SEARCH BLOG: UNIONS.
Here in Michigan, the Service Employees International Union has siphoned off well in excess of $32 million through a sweetheart deal with the former Governor (D) Jennifer Granholm from individuals who are home health care providers. That siphoning continues despite the fact that it was specifically outlawed by the current legislature and governor... although how they manage to do it seems a bit of a mystery.
This abuse has been written about extensively in the Mackinac Center for Public Policy and now the issue of government employee unions is raised in the Hoover Institution.
The hottest topic in Michigan today is not the looming presidential election. Rather, it is Proposal 2—“Protect Our Jobs,” which will constitutionalize collective bargaining in the state for public sector unions. As drafted, the proposal gives to “the people . . . the rights to organize together to form, join, or assist labor organizations, and to bargain collectively with a public or private employer through an exclusive representative of the employees’ choosing”—provided that this proposal is not preempted, or overridden, by federal labor law.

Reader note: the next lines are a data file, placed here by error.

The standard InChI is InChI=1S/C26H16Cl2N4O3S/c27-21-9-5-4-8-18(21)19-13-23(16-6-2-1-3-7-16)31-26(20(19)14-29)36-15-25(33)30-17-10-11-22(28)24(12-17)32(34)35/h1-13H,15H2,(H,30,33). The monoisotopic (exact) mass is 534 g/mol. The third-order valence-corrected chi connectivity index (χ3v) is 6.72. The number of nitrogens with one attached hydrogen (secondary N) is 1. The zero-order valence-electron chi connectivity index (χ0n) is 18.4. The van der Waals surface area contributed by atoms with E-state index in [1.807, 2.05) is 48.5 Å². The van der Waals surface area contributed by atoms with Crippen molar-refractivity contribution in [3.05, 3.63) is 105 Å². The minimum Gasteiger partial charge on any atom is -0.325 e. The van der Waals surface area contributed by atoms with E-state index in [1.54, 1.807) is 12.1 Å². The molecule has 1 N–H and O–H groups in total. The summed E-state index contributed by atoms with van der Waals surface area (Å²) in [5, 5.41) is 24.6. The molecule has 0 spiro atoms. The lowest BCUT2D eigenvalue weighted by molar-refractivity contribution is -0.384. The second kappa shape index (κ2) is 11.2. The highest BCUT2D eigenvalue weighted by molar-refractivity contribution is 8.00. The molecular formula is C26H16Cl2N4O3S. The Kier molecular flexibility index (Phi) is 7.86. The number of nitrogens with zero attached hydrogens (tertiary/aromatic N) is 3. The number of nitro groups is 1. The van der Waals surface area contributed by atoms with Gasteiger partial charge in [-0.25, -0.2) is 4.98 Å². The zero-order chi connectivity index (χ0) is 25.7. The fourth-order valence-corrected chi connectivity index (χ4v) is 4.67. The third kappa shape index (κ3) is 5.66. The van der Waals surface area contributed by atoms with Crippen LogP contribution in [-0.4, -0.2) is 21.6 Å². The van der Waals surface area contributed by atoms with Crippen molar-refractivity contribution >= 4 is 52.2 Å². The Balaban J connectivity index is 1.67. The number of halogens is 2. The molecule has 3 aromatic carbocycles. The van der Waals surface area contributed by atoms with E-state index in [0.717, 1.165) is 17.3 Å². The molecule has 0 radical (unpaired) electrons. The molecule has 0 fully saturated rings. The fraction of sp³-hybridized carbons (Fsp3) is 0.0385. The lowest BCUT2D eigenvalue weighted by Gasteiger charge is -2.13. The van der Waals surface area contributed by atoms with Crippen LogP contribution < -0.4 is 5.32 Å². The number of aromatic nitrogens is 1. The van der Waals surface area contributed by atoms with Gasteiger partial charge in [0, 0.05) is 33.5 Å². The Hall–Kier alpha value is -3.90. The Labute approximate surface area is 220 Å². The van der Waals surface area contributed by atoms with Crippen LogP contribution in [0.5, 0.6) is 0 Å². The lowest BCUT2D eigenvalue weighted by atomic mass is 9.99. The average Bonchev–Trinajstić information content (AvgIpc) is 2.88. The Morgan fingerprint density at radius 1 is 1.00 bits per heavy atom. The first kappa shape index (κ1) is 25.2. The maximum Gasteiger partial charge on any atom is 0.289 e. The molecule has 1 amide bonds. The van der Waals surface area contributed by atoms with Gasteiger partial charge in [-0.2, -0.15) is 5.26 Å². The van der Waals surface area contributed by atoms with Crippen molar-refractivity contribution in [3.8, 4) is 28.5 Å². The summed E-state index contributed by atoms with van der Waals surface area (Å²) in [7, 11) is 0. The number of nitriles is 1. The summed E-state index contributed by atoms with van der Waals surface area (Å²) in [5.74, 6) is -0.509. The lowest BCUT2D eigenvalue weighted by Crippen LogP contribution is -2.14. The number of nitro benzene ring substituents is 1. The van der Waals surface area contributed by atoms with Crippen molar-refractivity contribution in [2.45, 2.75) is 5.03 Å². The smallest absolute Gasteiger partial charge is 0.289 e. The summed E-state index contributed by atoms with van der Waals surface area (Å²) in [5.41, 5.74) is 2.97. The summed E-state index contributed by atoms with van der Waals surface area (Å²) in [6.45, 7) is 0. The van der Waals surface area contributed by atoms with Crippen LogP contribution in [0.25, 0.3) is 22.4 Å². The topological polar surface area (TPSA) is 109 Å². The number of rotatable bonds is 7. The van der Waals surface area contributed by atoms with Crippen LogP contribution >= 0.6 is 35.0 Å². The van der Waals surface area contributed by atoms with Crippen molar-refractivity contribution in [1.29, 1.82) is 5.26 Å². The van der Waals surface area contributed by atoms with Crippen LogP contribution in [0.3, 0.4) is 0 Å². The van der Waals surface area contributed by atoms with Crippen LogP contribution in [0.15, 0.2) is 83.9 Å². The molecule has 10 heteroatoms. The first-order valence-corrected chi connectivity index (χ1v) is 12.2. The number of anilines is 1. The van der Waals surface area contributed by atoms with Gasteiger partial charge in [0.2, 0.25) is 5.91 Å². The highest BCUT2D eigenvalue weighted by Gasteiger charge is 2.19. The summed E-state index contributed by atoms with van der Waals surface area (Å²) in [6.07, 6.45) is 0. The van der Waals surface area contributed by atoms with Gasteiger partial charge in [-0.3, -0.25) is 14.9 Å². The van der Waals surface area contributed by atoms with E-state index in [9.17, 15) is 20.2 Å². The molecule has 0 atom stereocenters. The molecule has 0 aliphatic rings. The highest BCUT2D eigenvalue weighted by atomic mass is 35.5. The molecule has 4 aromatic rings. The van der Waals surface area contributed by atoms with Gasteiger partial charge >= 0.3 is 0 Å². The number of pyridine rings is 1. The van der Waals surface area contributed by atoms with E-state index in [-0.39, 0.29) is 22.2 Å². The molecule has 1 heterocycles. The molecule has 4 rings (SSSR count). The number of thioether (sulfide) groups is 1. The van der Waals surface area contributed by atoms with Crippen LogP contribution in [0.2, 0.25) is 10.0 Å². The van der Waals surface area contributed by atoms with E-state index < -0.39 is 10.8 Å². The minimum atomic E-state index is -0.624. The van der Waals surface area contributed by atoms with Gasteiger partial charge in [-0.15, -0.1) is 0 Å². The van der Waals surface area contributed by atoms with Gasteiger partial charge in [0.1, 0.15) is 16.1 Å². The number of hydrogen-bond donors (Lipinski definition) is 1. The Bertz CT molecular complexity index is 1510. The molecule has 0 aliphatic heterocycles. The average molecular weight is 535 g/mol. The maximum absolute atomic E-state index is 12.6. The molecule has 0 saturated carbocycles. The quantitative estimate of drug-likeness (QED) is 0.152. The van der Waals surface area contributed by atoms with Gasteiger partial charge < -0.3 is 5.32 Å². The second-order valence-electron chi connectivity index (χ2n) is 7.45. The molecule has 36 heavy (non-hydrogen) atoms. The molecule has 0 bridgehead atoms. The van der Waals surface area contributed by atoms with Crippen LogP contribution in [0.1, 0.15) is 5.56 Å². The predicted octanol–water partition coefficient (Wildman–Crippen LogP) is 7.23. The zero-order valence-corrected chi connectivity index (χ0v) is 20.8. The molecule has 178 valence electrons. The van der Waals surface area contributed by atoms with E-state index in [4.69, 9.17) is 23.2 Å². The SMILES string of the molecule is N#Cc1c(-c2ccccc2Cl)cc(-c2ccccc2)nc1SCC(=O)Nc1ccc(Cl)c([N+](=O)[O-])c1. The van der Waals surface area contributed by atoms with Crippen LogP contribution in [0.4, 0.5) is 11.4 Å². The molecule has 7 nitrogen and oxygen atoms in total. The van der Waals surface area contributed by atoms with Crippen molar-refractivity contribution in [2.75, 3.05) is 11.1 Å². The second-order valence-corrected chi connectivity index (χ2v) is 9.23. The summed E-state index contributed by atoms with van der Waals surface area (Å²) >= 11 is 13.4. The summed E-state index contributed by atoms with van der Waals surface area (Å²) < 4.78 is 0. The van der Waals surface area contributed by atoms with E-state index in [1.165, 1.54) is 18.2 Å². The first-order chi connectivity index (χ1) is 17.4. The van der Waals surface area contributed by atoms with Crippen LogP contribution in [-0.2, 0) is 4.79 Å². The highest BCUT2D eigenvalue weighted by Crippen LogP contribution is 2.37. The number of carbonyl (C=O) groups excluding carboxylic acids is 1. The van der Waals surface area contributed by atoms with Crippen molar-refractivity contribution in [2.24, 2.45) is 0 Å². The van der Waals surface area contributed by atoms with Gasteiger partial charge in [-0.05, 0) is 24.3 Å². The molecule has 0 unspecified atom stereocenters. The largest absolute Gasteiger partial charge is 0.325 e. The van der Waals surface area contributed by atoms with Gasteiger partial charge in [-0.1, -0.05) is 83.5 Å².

It is not clear from its general language whether Proposal 2 will roll back any of the modest reforms that Michigan now has put in place as a counterweight to union power, but the initiative is certainly intended to bolster union power in the state.
Michigan, long an economic basket-case, has started to turn the corner under Republican Governor Rick Snyder, who knows that the state’s fortunes won’t improve if it doubles down on a system of labor law that has proven itself to be a major failure. As the governor has argued, Proposal 2 is a step in the wrong direction.
We should be profoundly skeptical of any proposal that aims to improve the lot of the “people” by giving some people rights that necessarily bind others—in this instance, the public at large or the owners and employers of private firms. The folks on the receiving end of these collective bargaining laws are people too. No system has a prayer of long-term success if the gains that some people get by state coercion are smaller than the losses those laws inflict on others.
In this instance, the virulent economic protectionism of the “Protect Our Jobs” provision means that the losses will far outweigh the gains. Proposal 2 does not remove transactional frictions or regulatory barriers from the economy. Rather, it is a partisan call to benefit unions and union members at a time when most states around the country are rightly questioning whether the special protections for government employees have gone too far, especially on such key matters as pensions, health care, and work rules. [more]RELATED: